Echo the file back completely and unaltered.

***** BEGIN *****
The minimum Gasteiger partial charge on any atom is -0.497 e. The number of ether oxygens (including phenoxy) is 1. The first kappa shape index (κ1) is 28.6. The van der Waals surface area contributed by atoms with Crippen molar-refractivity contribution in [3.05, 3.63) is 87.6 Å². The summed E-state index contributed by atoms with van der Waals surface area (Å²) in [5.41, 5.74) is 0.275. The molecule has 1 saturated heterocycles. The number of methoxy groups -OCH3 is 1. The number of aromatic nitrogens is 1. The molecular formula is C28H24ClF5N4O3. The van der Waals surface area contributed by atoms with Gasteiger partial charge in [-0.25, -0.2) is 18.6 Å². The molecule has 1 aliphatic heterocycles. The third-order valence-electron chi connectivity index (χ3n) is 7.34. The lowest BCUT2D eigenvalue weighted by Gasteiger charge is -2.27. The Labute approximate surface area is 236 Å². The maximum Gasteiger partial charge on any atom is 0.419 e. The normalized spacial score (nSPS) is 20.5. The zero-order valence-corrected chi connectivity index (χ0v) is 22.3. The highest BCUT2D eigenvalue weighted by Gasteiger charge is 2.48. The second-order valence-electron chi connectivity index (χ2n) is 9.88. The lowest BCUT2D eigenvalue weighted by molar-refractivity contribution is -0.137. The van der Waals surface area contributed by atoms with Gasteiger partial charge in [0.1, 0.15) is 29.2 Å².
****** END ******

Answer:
The minimum Gasteiger partial charge on any atom is -0.497 e. The number of ether oxygens (including phenoxy) is 1. The first kappa shape index (κ1) is 28.6. The van der Waals surface area contributed by atoms with Crippen molar-refractivity contribution in [3.05, 3.63) is 87.6 Å². The summed E-state index contributed by atoms with van der Waals surface area (Å²) in [5.41, 5.74) is 0.275. The molecule has 1 saturated heterocycles. The number of methoxy groups -OCH3 is 1. The number of aromatic nitrogens is 1. The molecular formula is C28H24ClF5N4O3. The van der Waals surface area contributed by atoms with Gasteiger partial charge in [-0.25, -0.2) is 18.6 Å². The molecule has 1 aliphatic heterocycles. The third-order valence-electron chi connectivity index (χ3n) is 7.34. The lowest BCUT2D eigenvalue weighted by Gasteiger charge is -2.27. The Labute approximate surface area is 236 Å². The maximum Gasteiger partial charge on any atom is 0.419 e. The normalized spacial score (nSPS) is 20.5. The zero-order valence-corrected chi connectivity index (χ0v) is 22.3. The highest BCUT2D eigenvalue weighted by Gasteiger charge is 2.48. The second-order valence-electron chi connectivity index (χ2n) is 9.88. The lowest BCUT2D eigenvalue weighted by molar-refractivity contribution is -0.137. The van der Waals surface area contributed by atoms with Gasteiger partial charge in [0.1, 0.15) is 29.2 Å².